In 1981, Susie Thayer graduated high school and zoomed off to the University of Texas on scholarship. She enrolled in pre-med classes and loved her new teammates. But internally, she was confused.
Back in high school, she’d been Susie Thayer The Athlete. She never had to be anything else. She didn’t go to dances, didn’t socialize, didn’t date. Norms and her Christian faith told her to be attracted to boys. Susie wasn’t. In fact, for as long as she could remember, she felt like a boy. She didn’t quite know what those feelings meant. But when she was pumping makeshift weights or powering through a pool, she didn’t have to grapple with them.
Now she was off at college, a thousand miles away from home. In the privacy of her dorm room, her mind swirled. Her own sexuality and identity perplexed her. Parts of her brain wanted to ask out a girl. Susie had no idea what to do, nor anybody she trusted for counsel. At swim practices, she butted heads with her coach. Away from them, she descended into dark places.
After freshman year, she decided to transfer closer to home. She packed up and spent the summer back in Florida. In the fall, she drove up to Auburn. She arrived to a rude awakening: Auburn’s head coach, the one she’d come to swim for, had taken the same job at Texas. The same Texas she’d just left.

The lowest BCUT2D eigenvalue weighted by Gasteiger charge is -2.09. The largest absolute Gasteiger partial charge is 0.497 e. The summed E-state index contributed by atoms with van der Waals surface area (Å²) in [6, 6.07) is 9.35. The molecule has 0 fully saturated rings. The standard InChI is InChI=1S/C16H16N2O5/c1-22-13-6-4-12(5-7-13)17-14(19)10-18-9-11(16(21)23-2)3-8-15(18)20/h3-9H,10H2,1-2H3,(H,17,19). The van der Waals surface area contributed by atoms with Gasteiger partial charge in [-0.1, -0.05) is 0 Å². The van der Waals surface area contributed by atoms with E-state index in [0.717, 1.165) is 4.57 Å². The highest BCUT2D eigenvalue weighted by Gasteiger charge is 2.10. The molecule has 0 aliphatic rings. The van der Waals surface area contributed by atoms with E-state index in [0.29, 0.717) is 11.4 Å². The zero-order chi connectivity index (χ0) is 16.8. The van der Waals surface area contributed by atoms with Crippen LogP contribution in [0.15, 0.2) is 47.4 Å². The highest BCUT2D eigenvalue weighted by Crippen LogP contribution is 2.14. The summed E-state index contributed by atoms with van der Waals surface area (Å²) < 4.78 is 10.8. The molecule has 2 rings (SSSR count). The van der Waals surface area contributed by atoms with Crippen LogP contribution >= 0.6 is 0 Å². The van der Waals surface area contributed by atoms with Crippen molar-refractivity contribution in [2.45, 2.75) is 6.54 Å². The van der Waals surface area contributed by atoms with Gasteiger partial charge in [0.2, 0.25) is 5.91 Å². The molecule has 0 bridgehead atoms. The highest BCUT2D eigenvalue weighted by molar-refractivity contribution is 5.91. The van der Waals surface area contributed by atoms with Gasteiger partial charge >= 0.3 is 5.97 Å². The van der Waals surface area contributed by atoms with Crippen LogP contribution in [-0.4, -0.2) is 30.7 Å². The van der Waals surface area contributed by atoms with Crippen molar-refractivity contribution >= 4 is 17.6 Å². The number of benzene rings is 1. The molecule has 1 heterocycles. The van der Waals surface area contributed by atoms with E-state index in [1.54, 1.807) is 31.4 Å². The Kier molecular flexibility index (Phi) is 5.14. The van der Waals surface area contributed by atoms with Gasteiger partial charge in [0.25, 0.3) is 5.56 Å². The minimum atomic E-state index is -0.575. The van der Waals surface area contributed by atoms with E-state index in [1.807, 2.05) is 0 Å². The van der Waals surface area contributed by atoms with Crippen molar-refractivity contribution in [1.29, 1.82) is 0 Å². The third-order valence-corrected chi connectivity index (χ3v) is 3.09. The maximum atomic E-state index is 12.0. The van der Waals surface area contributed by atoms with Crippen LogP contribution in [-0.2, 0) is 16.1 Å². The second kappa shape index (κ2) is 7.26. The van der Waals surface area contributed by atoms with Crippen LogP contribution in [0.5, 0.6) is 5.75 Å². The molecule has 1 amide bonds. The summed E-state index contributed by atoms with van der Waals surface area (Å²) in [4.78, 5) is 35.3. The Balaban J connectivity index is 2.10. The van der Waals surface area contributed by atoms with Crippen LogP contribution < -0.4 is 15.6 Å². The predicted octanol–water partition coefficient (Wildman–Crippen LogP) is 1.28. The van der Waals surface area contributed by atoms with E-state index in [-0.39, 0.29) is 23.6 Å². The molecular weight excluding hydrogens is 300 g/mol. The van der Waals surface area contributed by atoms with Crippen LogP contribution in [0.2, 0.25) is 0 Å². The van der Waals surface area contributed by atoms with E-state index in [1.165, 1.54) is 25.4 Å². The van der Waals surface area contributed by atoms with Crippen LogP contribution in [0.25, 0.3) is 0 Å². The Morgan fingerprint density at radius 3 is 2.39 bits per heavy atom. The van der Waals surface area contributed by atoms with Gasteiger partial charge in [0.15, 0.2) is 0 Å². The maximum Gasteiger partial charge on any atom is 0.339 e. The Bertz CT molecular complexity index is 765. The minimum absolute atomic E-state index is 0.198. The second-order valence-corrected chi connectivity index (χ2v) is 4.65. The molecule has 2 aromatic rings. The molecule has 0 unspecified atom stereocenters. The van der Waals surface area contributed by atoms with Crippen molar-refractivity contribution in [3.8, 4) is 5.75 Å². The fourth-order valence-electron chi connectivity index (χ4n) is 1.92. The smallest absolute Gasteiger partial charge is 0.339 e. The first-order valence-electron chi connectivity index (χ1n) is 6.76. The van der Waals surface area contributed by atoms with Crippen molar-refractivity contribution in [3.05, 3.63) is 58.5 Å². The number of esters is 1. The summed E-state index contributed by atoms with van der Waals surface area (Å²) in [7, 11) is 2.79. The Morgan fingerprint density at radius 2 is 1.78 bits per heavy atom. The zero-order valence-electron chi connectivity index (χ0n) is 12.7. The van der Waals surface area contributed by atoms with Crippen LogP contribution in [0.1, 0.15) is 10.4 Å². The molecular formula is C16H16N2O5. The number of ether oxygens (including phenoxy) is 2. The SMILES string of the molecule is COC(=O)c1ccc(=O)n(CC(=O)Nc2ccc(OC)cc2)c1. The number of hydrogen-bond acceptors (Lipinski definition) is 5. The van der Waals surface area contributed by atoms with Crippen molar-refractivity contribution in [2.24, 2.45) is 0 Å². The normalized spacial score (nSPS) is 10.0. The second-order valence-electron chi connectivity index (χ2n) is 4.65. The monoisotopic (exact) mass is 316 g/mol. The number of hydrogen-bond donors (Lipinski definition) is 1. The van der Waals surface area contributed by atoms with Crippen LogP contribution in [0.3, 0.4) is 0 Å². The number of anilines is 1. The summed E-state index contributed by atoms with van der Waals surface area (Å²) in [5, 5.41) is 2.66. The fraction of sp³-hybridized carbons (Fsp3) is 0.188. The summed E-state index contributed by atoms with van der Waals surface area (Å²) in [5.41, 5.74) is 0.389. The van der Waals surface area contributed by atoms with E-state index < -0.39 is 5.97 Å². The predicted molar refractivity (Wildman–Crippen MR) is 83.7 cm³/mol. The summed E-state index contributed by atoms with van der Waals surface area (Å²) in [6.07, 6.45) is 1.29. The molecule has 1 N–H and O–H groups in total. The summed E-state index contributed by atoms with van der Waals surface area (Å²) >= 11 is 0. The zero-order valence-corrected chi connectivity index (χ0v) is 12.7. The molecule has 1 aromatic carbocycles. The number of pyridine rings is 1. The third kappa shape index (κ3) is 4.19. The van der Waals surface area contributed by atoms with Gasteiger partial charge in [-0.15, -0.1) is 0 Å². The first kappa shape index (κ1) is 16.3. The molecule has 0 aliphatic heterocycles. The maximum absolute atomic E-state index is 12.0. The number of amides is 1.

Susie felt humiliated and lost. She didn’t last long at Auburn. She packed up again and motored home. This time, she told her parents she was done. With swimming. With school. Her parents were incredulous: How could you give up a full-ride!? But Susie had to get away. Part of her brain still wanted to swim. Another part of it knew she couldn’t.
Nancy Hogshead roared through her freshman year at Duke in 1980-81, smashing school records as she went. The community welcomed her. The classes enriched her. The boycott was behind her. Year 1 of 4 was a success.
In the fall of her sophomore year, she was jogging between Duke’s East and West campuses when sirens inside her head began blaring. A man was running toward her. No big deal, she told herself, but darkness was falling, and she realized she was alone.